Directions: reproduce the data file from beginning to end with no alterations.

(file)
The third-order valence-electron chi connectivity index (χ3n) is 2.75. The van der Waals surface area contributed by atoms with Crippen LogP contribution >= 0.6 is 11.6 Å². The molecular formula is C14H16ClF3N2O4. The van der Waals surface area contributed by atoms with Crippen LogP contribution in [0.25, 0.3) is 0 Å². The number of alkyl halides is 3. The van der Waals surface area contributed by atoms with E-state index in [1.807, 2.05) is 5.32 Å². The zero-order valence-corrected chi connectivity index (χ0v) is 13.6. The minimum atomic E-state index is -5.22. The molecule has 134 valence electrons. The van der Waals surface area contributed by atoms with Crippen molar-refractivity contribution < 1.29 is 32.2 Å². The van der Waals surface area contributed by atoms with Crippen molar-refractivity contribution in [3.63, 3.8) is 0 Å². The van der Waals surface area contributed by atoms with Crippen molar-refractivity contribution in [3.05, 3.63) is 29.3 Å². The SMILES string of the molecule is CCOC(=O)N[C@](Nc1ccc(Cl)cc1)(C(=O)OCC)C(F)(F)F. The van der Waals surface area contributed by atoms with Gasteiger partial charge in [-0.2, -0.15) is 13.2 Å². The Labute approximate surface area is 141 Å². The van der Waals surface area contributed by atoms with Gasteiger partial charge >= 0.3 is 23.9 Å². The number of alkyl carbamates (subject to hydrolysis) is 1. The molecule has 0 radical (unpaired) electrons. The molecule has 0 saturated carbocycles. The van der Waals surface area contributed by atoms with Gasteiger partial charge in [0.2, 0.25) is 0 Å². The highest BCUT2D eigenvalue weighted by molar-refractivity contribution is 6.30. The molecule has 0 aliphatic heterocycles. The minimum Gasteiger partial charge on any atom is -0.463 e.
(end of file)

The third-order valence-electron chi connectivity index (χ3n) is 2.75. The van der Waals surface area contributed by atoms with Crippen LogP contribution >= 0.6 is 11.6 Å². The molecular formula is C14H16ClF3N2O4. The van der Waals surface area contributed by atoms with Crippen LogP contribution in [0.25, 0.3) is 0 Å². The number of alkyl halides is 3. The van der Waals surface area contributed by atoms with E-state index in [1.807, 2.05) is 5.32 Å². The zero-order valence-corrected chi connectivity index (χ0v) is 13.6. The minimum atomic E-state index is -5.22. The molecule has 134 valence electrons. The van der Waals surface area contributed by atoms with Crippen molar-refractivity contribution < 1.29 is 32.2 Å². The van der Waals surface area contributed by atoms with Crippen molar-refractivity contribution in [3.63, 3.8) is 0 Å². The van der Waals surface area contributed by atoms with Crippen molar-refractivity contribution in [3.05, 3.63) is 29.3 Å². The SMILES string of the molecule is CCOC(=O)N[C@](Nc1ccc(Cl)cc1)(C(=O)OCC)C(F)(F)F. The van der Waals surface area contributed by atoms with Gasteiger partial charge in [-0.2, -0.15) is 13.2 Å². The Labute approximate surface area is 141 Å². The van der Waals surface area contributed by atoms with Gasteiger partial charge >= 0.3 is 23.9 Å². The number of alkyl carbamates (subject to hydrolysis) is 1. The molecule has 0 radical (unpaired) electrons. The molecule has 0 saturated carbocycles. The van der Waals surface area contributed by atoms with Gasteiger partial charge in [0.2, 0.25) is 0 Å². The highest BCUT2D eigenvalue weighted by molar-refractivity contribution is 6.30. The molecule has 0 aliphatic heterocycles. The minimum Gasteiger partial charge on any atom is -0.463 e.